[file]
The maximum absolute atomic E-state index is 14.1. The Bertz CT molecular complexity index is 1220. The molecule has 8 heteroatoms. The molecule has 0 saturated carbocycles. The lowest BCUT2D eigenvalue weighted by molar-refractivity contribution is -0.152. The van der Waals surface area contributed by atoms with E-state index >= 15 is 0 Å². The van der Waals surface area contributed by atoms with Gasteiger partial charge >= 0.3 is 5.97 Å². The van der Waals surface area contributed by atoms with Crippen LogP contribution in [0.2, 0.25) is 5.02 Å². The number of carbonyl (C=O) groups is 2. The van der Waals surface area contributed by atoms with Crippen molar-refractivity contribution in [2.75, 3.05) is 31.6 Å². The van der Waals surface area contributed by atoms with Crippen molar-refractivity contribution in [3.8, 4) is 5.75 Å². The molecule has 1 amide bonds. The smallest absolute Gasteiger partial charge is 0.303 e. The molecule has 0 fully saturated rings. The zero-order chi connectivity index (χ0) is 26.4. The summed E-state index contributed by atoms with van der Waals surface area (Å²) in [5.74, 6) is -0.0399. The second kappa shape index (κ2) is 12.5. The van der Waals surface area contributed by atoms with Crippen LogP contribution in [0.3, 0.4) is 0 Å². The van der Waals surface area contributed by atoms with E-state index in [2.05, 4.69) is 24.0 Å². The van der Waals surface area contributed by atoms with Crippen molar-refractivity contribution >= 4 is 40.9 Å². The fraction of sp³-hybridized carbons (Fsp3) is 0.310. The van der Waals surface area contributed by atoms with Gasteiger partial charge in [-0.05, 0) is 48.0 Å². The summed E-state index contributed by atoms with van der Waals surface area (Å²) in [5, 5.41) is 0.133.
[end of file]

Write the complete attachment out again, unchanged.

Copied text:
The maximum absolute atomic E-state index is 14.1. The Bertz CT molecular complexity index is 1220. The molecule has 8 heteroatoms. The molecule has 0 saturated carbocycles. The lowest BCUT2D eigenvalue weighted by molar-refractivity contribution is -0.152. The van der Waals surface area contributed by atoms with E-state index >= 15 is 0 Å². The van der Waals surface area contributed by atoms with Gasteiger partial charge >= 0.3 is 5.97 Å². The van der Waals surface area contributed by atoms with Crippen LogP contribution in [0.2, 0.25) is 5.02 Å². The number of carbonyl (C=O) groups is 2. The van der Waals surface area contributed by atoms with Crippen molar-refractivity contribution in [2.75, 3.05) is 31.6 Å². The van der Waals surface area contributed by atoms with Crippen molar-refractivity contribution in [3.8, 4) is 5.75 Å². The molecule has 1 amide bonds. The smallest absolute Gasteiger partial charge is 0.303 e. The molecule has 0 fully saturated rings. The zero-order chi connectivity index (χ0) is 26.4. The summed E-state index contributed by atoms with van der Waals surface area (Å²) in [5.74, 6) is -0.0399. The second kappa shape index (κ2) is 12.5. The van der Waals surface area contributed by atoms with Crippen LogP contribution in [0.3, 0.4) is 0 Å². The van der Waals surface area contributed by atoms with E-state index in [2.05, 4.69) is 24.0 Å². The van der Waals surface area contributed by atoms with Crippen molar-refractivity contribution >= 4 is 40.9 Å². The fraction of sp³-hybridized carbons (Fsp3) is 0.310. The van der Waals surface area contributed by atoms with Gasteiger partial charge in [-0.05, 0) is 48.0 Å². The summed E-state index contributed by atoms with van der Waals surface area (Å²) in [5, 5.41) is 0.133.